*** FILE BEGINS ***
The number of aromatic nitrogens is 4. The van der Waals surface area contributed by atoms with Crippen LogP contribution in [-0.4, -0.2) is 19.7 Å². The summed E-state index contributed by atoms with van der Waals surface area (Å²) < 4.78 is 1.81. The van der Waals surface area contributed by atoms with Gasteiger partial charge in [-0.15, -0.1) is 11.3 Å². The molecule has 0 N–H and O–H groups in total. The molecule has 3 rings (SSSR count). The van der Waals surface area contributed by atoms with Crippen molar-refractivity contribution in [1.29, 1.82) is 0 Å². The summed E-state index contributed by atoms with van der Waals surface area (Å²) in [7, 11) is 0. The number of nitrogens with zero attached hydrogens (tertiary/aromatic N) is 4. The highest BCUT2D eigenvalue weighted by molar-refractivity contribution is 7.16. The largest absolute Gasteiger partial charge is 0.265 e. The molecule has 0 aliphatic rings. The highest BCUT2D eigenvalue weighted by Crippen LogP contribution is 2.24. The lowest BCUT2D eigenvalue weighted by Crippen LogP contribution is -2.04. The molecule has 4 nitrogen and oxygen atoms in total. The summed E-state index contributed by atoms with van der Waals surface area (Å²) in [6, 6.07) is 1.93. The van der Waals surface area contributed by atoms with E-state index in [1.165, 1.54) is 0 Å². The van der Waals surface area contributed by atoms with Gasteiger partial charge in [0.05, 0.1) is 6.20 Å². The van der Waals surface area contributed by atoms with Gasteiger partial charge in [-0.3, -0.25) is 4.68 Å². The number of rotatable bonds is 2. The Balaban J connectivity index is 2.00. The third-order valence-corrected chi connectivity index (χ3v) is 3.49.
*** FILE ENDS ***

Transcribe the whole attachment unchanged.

The number of aromatic nitrogens is 4. The van der Waals surface area contributed by atoms with Crippen LogP contribution in [-0.4, -0.2) is 19.7 Å². The summed E-state index contributed by atoms with van der Waals surface area (Å²) < 4.78 is 1.81. The van der Waals surface area contributed by atoms with Gasteiger partial charge in [-0.15, -0.1) is 11.3 Å². The molecule has 0 N–H and O–H groups in total. The molecule has 3 rings (SSSR count). The van der Waals surface area contributed by atoms with Crippen molar-refractivity contribution in [1.29, 1.82) is 0 Å². The summed E-state index contributed by atoms with van der Waals surface area (Å²) in [7, 11) is 0. The number of nitrogens with zero attached hydrogens (tertiary/aromatic N) is 4. The highest BCUT2D eigenvalue weighted by molar-refractivity contribution is 7.16. The largest absolute Gasteiger partial charge is 0.265 e. The molecule has 0 aliphatic rings. The highest BCUT2D eigenvalue weighted by Crippen LogP contribution is 2.24. The lowest BCUT2D eigenvalue weighted by Crippen LogP contribution is -2.04. The molecule has 4 nitrogen and oxygen atoms in total. The summed E-state index contributed by atoms with van der Waals surface area (Å²) in [6, 6.07) is 1.93. The van der Waals surface area contributed by atoms with E-state index in [1.165, 1.54) is 0 Å². The van der Waals surface area contributed by atoms with Gasteiger partial charge in [0.05, 0.1) is 6.20 Å². The van der Waals surface area contributed by atoms with Gasteiger partial charge in [-0.3, -0.25) is 4.68 Å². The number of rotatable bonds is 2. The Balaban J connectivity index is 2.00. The third-order valence-corrected chi connectivity index (χ3v) is 3.49.